National Screen Free Week is next week: Monday, May 2 - Sunday, May 8, 2016!
If you've never participated, imagining an entire week without the tv, tablets, and handhelds can seem incredibly overwhelming. Believe me, I've been there when we participated for the first time in 2013. It's not like we didn't do things other than screens, but like most mums, screens were my go-to when I needed a few minutes of peace and quiet - when I needed to not be interrupted every thirty seconds. Three years ago, I was legitimately nervous about committing to screen free week.
I've compiled a list of five tips for getting through your first screen free week based off our previous experiences. I hope you'll find it helpful and expand on the ideas (share them with me too!) to create a week long batch of fun, screen free memories!
1. Reflect on the fun things you did when you were a kid
Pretty much guaranteed, the things you remember being the most fun when you were a kid didn't have anything do with a screen. In the book The Last Child in the Woods by Richard Louv, this passage from the introduction has both shocked me and stayed with me since reading it;
"One evening when my boys were younger, Matthew, then ten looked at me from across the restaurant table and said quite seriously, 'Dad how come it was more fun when you were a kid?"My sisters and I were recently chatting about all the things we loved to do when we were young. We roller bladed in the basement, played barbies for literally the.entire.day, we used an overturned tree stump and it's roots as our 'kitchen' and pretended to serve food with mud, sticks, and rocks, we blasted the radio and made up trampoline routines and gave each other scores. What did you do when you were a kid that makes us your most fun ordinary memories?
2. Make a list of 'back up' plans
Sit with your kids and talk about things that you all like to do that have nothing to do with screens. Include indoor and outdoor activities, things you've been meaning to try, and even consider visiting some local spots that you can check out together - like the library, playgrounds, or be a local 'tourist' for a day!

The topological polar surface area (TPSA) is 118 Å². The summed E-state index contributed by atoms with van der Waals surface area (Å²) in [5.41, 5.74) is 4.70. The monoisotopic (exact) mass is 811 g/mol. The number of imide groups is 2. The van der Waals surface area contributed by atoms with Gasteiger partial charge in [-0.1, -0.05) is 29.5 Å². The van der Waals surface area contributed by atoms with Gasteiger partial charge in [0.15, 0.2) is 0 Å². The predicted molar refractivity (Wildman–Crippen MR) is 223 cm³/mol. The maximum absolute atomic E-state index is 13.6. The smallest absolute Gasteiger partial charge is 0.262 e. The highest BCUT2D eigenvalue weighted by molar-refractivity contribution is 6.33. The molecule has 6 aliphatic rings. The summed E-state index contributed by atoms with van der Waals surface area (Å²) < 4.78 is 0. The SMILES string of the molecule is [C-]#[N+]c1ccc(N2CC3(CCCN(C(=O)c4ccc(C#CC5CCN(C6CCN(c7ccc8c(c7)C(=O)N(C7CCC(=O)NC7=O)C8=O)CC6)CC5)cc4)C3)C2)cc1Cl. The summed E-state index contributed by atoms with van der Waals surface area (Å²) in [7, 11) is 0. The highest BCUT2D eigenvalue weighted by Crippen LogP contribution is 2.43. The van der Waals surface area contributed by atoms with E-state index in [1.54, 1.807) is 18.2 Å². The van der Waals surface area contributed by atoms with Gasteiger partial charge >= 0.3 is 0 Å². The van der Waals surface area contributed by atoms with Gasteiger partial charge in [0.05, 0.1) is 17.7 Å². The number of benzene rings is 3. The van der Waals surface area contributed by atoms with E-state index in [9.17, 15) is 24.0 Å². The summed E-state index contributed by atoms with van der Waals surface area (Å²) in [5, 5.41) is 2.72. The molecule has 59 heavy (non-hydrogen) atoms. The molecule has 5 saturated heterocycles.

3. Make 'Outside' the Screen replacement.
This our family's personal mantra and it has proven successful 100% of the time. The benefits of kids being outside (of grown ups being outside!) are numerous - but some of our most favorite benefits include:
a) kids who play independently for longer time periods
b) fresh air does a body, brain, and soul good
c) noise levels are more easily tolerated
d) no messes in the house!
e) imagination and experiements help minds grow
f) kids who get tired faster
4. Stand your ground
Probably the most difficult part of Screen Free Week is sticking to your guns about the rules, because kids are so talented at asking and whining for as long as it takes to get us to crack, right? Remember, it's only a week and you can do it! Make it a little easier on yourself by unplugging televisions, letting the batteries run out on the tablets and hiding the chargers. In my three years of experience in participating, they stop asking for the screens by day three - so hang in there, friend, you can do it!
5. Know that the no-screen rule will most likely be most difficult for YOU!
We, as adults, are so accustomed now to mindless scrolling, you will probably be shocked (as I am every.single.year) how strong the urge to click and scroll is when you don't have the option.
My best advice is to view the week as a vacation. A break from the notification pings and the useless information overload, and the stress of having to constantly be 'in the know.' If you aren't worried about missing texts/calls, you can even set your phone to Airplane mode to keep yourself in check. Or use the Unicef Tap Project app and use your 'untouched phone' minutes to double for a good cause!
Think of it as a week to be free to Look Up! To notice the small beautiful things that happen around you in actual real life. Maybe someday when our kids are grown up, they'll tell their children and grandchildren about the annual week when everyone in their family unplugged and lived 'like the good old days.'
Best of luck; I know you can do it!
Our family is looking forward to our fourth year participation because it is always the reboot we need each year to recheck and adjust our screen time. I hope you and your family will enjoy a whole week of electronic freedom! xxox